Nevermind that he was probably too drunk to even remember my first name (and I certainly hadn’t given him my last night or even told him where I was from). For some reason, my rum-filled mind went directly to social media. I remember thinking that if he really wanted to get to know me, not just call me later in the hopes that I’d come to his hotel room, he’d friend me on Facebook. Needless to say, my friends cracked up at me telling him to friend me on Facebook rather than giving him my number.

The point to my story, and to this entire post really, is that we’re all content creators, and not just in a professional way, and more and more, people are going to look at the “profile” you’ve created for yourself online. Whether you run an online business or not, your presence on social media and other online properties is going to seep into your personal life. What information is out there about you? Would you want to date yourself?

Lisa Barone on Authenticity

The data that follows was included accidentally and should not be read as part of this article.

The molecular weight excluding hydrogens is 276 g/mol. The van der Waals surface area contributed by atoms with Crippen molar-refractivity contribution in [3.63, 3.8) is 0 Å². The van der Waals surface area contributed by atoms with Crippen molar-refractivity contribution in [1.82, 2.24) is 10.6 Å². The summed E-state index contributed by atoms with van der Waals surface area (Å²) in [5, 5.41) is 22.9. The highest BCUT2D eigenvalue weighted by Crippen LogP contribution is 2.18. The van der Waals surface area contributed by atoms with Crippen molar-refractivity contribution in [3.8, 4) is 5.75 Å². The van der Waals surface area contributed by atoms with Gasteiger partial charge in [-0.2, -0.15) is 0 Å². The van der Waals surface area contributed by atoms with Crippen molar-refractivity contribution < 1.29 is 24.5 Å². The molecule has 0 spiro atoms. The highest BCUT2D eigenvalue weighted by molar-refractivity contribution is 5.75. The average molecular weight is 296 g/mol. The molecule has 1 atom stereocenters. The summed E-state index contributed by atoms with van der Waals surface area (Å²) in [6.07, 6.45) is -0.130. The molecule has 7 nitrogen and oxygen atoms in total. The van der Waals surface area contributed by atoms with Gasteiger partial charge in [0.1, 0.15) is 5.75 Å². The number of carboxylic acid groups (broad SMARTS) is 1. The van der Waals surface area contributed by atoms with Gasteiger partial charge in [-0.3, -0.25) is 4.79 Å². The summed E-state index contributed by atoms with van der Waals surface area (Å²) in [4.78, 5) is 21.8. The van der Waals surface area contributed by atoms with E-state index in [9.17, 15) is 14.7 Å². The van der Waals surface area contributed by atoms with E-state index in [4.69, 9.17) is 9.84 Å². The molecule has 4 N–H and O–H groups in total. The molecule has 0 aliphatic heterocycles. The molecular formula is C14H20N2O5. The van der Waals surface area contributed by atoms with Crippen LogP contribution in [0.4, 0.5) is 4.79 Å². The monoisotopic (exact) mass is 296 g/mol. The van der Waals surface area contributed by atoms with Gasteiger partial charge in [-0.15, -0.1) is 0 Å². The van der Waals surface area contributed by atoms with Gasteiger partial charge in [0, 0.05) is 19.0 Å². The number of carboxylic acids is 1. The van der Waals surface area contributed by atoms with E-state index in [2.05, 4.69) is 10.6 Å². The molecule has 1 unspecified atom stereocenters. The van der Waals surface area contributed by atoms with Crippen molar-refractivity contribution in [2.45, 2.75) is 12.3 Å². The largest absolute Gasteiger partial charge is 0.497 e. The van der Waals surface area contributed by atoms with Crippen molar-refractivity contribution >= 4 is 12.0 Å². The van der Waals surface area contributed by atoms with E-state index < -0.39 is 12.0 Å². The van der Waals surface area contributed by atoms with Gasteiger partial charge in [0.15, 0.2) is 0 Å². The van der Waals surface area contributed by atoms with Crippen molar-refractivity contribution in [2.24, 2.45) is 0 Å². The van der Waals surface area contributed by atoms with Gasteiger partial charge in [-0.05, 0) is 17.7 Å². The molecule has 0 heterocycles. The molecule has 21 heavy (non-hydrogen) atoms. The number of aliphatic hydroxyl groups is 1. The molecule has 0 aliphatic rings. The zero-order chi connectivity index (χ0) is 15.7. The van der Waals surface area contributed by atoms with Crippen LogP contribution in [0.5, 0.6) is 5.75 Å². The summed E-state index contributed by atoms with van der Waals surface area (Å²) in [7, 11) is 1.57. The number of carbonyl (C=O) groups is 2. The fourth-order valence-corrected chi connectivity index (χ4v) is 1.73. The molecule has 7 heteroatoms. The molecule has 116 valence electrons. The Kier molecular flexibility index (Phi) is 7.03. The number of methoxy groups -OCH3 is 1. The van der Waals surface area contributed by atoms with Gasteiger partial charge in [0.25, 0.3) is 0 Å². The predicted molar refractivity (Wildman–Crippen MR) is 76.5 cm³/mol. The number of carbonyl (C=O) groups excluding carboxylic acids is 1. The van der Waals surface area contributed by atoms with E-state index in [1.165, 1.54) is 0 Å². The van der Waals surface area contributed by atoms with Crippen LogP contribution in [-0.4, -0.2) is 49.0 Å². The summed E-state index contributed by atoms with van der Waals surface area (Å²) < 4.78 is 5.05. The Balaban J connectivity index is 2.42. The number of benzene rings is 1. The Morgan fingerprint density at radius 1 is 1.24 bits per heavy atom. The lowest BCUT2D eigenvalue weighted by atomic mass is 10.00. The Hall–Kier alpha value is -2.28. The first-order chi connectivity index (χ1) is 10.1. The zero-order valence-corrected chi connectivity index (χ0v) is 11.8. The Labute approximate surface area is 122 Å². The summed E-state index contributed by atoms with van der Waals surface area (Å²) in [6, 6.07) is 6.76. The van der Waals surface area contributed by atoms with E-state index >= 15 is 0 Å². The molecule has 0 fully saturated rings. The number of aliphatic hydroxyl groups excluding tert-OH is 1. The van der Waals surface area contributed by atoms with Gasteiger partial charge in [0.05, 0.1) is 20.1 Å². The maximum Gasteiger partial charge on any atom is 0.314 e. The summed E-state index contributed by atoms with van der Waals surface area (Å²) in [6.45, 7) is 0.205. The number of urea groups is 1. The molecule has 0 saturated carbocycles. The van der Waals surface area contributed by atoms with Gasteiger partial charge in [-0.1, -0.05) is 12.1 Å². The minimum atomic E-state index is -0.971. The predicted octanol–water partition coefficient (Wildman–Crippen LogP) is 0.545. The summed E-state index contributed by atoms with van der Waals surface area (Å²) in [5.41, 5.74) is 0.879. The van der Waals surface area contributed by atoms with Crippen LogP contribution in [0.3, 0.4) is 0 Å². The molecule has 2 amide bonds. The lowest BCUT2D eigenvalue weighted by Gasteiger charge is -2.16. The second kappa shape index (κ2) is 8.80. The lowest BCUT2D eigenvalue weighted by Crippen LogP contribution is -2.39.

“Authenticy in marketing is telling a story people want to hear.” – Seth Godin

Lisa Barone’s session at BlogWorld LA 2011, “Creating Your Blogging Superhero,” covered the topic that seems to have become a buzzword in the new media world lately: authenticity. Authentic scares some people because they think it means airing their dirty laundry, but as Lisa teaches, you can be authentic in a really smart way to become a blogging superhero to your readers.

It reminds me of something Brian Clark said at BlogWorld 2010 – I’m paraphrasing, but basically, what he said is that you need to be the best “you” possible online. I think it’s really smart advice. Here are Lisa’s four tips to creating your blogging superhero:

1. Identify your place in the market.

What makes you different? What do you want your audience to know about you – and more importantly, what do you want your audience to remember about you? Says Lisa, “We live in a crowded complex world. Your audience is only going to be able to remember a few things about you.” Before you can create your blogging superhero, you need to identify your place in the reader’s world.

2. Identify the traits and experiences that help you epitomize that.